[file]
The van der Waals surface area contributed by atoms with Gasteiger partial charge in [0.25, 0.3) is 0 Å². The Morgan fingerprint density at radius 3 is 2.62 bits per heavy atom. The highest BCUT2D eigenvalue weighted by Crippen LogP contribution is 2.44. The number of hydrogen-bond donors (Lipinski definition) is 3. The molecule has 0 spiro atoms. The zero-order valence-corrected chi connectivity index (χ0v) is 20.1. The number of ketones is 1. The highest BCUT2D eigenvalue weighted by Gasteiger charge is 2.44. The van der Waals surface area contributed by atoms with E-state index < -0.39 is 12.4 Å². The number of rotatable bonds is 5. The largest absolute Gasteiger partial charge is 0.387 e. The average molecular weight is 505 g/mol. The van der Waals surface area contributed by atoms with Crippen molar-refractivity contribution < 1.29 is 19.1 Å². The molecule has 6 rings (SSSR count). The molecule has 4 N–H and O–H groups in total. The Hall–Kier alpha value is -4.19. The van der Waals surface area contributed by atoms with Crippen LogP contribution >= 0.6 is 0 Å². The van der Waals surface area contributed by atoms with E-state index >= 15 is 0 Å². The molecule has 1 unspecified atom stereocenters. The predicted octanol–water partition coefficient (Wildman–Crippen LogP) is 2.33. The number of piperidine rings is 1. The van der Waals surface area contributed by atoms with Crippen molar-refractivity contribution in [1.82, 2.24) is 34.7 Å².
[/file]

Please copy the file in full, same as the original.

The van der Waals surface area contributed by atoms with Gasteiger partial charge in [0.25, 0.3) is 0 Å². The Morgan fingerprint density at radius 3 is 2.62 bits per heavy atom. The highest BCUT2D eigenvalue weighted by Crippen LogP contribution is 2.44. The number of hydrogen-bond donors (Lipinski definition) is 3. The molecule has 0 spiro atoms. The zero-order valence-corrected chi connectivity index (χ0v) is 20.1. The number of ketones is 1. The highest BCUT2D eigenvalue weighted by Gasteiger charge is 2.44. The van der Waals surface area contributed by atoms with E-state index < -0.39 is 12.4 Å². The number of rotatable bonds is 5. The largest absolute Gasteiger partial charge is 0.387 e. The average molecular weight is 505 g/mol. The van der Waals surface area contributed by atoms with Crippen molar-refractivity contribution < 1.29 is 19.1 Å². The molecule has 6 rings (SSSR count). The molecule has 4 N–H and O–H groups in total. The Hall–Kier alpha value is -4.19. The van der Waals surface area contributed by atoms with Crippen LogP contribution >= 0.6 is 0 Å². The van der Waals surface area contributed by atoms with E-state index >= 15 is 0 Å². The molecule has 1 unspecified atom stereocenters. The predicted octanol–water partition coefficient (Wildman–Crippen LogP) is 2.33. The number of piperidine rings is 1. The van der Waals surface area contributed by atoms with Crippen molar-refractivity contribution in [1.82, 2.24) is 34.7 Å².